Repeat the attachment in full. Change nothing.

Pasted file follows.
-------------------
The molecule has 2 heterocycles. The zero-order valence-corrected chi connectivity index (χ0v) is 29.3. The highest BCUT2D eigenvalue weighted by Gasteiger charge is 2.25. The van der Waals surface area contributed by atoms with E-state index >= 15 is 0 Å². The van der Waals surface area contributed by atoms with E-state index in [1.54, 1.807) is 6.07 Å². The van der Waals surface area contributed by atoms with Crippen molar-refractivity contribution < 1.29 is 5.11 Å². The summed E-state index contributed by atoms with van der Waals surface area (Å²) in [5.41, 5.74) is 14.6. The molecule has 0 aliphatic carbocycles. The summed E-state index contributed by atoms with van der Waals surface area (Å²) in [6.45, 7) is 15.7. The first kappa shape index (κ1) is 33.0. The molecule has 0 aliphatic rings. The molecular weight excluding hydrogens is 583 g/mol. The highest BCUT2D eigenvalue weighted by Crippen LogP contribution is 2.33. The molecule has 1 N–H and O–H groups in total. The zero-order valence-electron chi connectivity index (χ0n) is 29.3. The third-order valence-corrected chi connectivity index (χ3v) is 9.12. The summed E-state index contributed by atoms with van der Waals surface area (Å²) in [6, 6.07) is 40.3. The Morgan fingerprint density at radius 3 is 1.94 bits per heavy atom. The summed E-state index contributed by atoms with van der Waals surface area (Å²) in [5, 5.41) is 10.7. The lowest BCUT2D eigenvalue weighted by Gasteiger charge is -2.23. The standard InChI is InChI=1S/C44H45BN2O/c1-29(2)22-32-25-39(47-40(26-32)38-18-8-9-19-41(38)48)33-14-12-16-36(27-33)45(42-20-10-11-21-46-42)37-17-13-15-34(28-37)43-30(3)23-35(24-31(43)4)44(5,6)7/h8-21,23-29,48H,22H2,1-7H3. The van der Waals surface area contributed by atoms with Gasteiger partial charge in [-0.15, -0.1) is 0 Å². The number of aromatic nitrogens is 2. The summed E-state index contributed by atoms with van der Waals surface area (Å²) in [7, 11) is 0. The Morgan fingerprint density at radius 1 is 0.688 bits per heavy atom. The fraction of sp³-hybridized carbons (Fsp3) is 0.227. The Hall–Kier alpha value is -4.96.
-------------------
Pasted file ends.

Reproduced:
The molecule has 2 heterocycles. The zero-order valence-corrected chi connectivity index (χ0v) is 29.3. The highest BCUT2D eigenvalue weighted by Gasteiger charge is 2.25. The van der Waals surface area contributed by atoms with E-state index >= 15 is 0 Å². The van der Waals surface area contributed by atoms with E-state index in [1.54, 1.807) is 6.07 Å². The van der Waals surface area contributed by atoms with Crippen molar-refractivity contribution < 1.29 is 5.11 Å². The summed E-state index contributed by atoms with van der Waals surface area (Å²) in [5.41, 5.74) is 14.6. The molecule has 0 aliphatic carbocycles. The summed E-state index contributed by atoms with van der Waals surface area (Å²) in [6.45, 7) is 15.7. The first kappa shape index (κ1) is 33.0. The molecule has 0 aliphatic rings. The molecular weight excluding hydrogens is 583 g/mol. The highest BCUT2D eigenvalue weighted by Crippen LogP contribution is 2.33. The molecule has 1 N–H and O–H groups in total. The zero-order valence-electron chi connectivity index (χ0n) is 29.3. The third-order valence-corrected chi connectivity index (χ3v) is 9.12. The summed E-state index contributed by atoms with van der Waals surface area (Å²) in [6, 6.07) is 40.3. The Morgan fingerprint density at radius 3 is 1.94 bits per heavy atom. The summed E-state index contributed by atoms with van der Waals surface area (Å²) in [5, 5.41) is 10.7. The lowest BCUT2D eigenvalue weighted by Gasteiger charge is -2.23. The standard InChI is InChI=1S/C44H45BN2O/c1-29(2)22-32-25-39(47-40(26-32)38-18-8-9-19-41(38)48)33-14-12-16-36(27-33)45(42-20-10-11-21-46-42)37-17-13-15-34(28-37)43-30(3)23-35(24-31(43)4)44(5,6)7/h8-21,23-29,48H,22H2,1-7H3. The van der Waals surface area contributed by atoms with Gasteiger partial charge in [-0.15, -0.1) is 0 Å². The number of aromatic nitrogens is 2. The summed E-state index contributed by atoms with van der Waals surface area (Å²) in [7, 11) is 0. The Morgan fingerprint density at radius 1 is 0.688 bits per heavy atom. The fraction of sp³-hybridized carbons (Fsp3) is 0.227. The Hall–Kier alpha value is -4.96.